Editor’s Note: For another viewpoint, see Counterpoint: This Is the Worst Possible Time for Disasters

Phil Klotzbach and his crew at Colorado State University are out with their first prediction for the 2020 Atlantic hurricane season and it looks like a good year for The Weather Channel and something other than coronavirus on the news.

He’s predicting 16 named storms this season, versus the average of 12. We’ve already had two very weak ones, which is typical of May cyclones. Indications in his forecast are also for an above-normal number of major hurricanes (Category 3 or higher), and there is an elevated probability for a U.S. strike.

If this verifies, 2020 will be the fifth consecutive year with an above-normal frequency. But hurricanes are like baseball players (remember them?) in their streakiness. Until 2017, Hurricane Harvey hit near Corpus Christi, Texas, as a strong Category 4 storm, no Category 3 or higher hurricane eye had crossed a U.S. coastline for nearly 12 years.

That’s the longest major hurricane “drought” on record. Good records go back to the mid-19th century, and even before then the history is OK because it’s hard to miss a Category 3 landfall.

The year before the drought began, 2005, saw a record 27 named storms, including the monstrous Katrina, which unleashed the deepest U.S. coastal inundation in known history, and Wilma, besides being the last Category 3 strike until 2017, was (and remains) the most intense cyclone ever measured in the Atlantic Basin. (Related trivia:  Accounting for coverage gaps, 1933 may have had the same number or more storms.)

So the picture emerges that Atlantic hurricane data is very noisy, and those with vested (and billion-dollar-funded) interests in pushing the horrific climate change meme can choose portions of longer data sets to tell pretty much any story (as can those with opposite predilections).

For example, the Third “National Assessment” of climate change effects on the United States, produced by the U.S. Global Change Research Program and published in 2014, featured a graphic showing a strong increase in the power of Atlantic hurricanes from 1980 to 2009.

Why didn’t they use data through 2013, which was available for the report? Because it destroyed the meme. Storm activity fell sharply after 2009, back to where it was in 1980.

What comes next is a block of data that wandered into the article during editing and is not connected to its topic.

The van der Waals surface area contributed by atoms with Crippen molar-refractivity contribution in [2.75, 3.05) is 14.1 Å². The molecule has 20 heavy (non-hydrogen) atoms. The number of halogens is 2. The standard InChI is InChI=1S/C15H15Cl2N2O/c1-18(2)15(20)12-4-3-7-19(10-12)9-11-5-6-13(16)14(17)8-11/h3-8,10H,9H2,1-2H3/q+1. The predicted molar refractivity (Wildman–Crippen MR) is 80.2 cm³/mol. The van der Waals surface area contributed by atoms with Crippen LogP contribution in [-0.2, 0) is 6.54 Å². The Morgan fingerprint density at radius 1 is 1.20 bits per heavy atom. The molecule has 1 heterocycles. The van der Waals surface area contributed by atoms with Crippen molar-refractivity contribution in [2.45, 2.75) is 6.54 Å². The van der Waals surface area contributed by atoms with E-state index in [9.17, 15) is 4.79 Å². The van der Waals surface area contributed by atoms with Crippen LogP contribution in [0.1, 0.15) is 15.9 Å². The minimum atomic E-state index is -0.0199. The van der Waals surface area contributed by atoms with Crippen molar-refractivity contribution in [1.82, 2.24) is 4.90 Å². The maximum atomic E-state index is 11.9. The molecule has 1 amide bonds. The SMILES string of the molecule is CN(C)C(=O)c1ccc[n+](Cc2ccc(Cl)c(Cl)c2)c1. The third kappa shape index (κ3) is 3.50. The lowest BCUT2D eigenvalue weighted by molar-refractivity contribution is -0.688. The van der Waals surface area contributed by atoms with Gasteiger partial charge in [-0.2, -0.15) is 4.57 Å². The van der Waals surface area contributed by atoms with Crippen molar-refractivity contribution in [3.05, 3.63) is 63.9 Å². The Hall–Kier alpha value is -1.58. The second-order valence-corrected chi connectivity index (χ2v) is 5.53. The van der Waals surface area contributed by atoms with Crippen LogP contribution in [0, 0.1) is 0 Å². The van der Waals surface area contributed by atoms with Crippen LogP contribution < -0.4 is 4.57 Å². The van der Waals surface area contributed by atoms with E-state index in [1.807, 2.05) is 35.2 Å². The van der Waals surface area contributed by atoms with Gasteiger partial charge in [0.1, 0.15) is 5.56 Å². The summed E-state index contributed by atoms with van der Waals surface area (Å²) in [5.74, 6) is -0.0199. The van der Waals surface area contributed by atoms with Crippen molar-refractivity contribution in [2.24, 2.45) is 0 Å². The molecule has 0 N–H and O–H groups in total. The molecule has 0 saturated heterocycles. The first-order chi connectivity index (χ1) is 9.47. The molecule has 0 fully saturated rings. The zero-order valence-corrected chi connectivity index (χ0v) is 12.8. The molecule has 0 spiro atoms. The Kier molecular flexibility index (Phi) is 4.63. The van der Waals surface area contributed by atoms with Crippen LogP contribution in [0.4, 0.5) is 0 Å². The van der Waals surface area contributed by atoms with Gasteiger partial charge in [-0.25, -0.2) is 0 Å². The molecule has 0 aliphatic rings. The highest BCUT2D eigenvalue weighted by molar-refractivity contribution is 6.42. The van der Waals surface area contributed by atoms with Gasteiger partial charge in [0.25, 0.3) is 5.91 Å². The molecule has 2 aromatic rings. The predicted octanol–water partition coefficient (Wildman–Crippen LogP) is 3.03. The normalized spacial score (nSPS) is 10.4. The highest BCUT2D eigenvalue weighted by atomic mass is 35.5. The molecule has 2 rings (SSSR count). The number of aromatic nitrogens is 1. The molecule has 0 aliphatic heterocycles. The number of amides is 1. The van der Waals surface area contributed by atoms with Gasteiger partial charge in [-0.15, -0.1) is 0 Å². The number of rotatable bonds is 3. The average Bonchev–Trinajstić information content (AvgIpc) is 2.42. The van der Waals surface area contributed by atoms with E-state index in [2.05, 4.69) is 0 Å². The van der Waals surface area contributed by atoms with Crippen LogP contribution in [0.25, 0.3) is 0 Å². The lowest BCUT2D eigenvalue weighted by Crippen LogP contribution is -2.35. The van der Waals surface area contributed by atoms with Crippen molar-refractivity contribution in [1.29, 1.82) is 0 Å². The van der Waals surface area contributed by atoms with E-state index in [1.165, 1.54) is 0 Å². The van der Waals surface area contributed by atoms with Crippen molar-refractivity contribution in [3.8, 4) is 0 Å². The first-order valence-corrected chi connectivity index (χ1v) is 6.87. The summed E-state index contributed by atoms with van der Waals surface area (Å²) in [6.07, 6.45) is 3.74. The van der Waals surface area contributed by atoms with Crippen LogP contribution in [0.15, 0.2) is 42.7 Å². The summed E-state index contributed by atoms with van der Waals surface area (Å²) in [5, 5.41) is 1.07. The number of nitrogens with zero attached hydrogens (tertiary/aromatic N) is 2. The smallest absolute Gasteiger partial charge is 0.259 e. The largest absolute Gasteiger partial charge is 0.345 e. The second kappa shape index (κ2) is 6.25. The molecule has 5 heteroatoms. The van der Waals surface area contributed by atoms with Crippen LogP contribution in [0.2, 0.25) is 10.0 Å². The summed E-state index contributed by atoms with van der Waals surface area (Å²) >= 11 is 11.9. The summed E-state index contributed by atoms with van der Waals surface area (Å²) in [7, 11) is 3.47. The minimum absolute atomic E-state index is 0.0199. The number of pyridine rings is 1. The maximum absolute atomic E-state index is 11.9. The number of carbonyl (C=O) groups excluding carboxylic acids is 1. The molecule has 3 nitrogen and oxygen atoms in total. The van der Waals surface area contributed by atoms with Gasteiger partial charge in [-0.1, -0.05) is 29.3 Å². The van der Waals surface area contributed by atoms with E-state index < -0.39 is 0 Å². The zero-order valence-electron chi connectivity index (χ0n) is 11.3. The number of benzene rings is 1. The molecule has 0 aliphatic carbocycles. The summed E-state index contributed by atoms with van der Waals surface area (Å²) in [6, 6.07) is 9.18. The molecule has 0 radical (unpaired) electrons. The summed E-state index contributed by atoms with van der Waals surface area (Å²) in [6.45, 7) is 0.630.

The history they used started in 1970. But the diligent researchers at the National Hurricane Center, led by the aptly named Chris Landsea, scoured ship and other data to produce the record called HURDAT, going back to 1851. If it’s going to miss anything in the pre-satellite era that ended in 1970, it’s going to miss storms that spun harmlessly out at sea, or ones that fire up for a day or two and dissipate.

Ryan Maue, a brilliant meteorologist and graphic artist with BAMWX.com, has calculated the power of hurricanes every year, and the activity in the mid-20th century looks an awful lot like the relatively active recent decades (despite the lack of big ones hitting the United States for so long).

He’s also analyzed the global history, and it simply shows no trend related to the surface warming that began in the mid-1970s and flattened out in the early 21st century.

With regard to the Atlantic, the go-to paper, not surprisingly, was published by Phil Klotzbach in 2018 in the Bulletin of the American Meteorological Society (along with some really prestigious co-authors).

Called “Continental U.S. Hurricane Landfall Frequency and Associated Damage,” here’s how it starts: “While neither U.S. landfalling hurricane frequency nor intensity shows a significant trend since 1900, growth in coastal population and wealth have led to increasing hurricane-related damage along the U.S. coastline.”

So what do you do when a true authority like Klotzbach issues a forecast of more and stronger hurricanes for this season? First, you need to look at the record of his April forecast model. While it certainly produces better results than simply assuming the average from year-to-year, it explains about 40 percent of the annual variability in these storms.

That means it doesn’t explain 60 percent, or more than half.  And, besides, it only takes one storm to knock down your beach house. Anyone living on a hurricane-prone shore knows the drill: Always keep a supply of canned or freeze-dried food on hand, make sure the car has a lot of gas, and if a big one threatens, secure your house as best as possible and get the hell out.

Klotzbach’s updated forecast that will come out in early August does explain more than half of the historical variability, but it’s doubtful anyone will change their vacation plans based upon it.

Knowledge is great, but more important is how useful it is.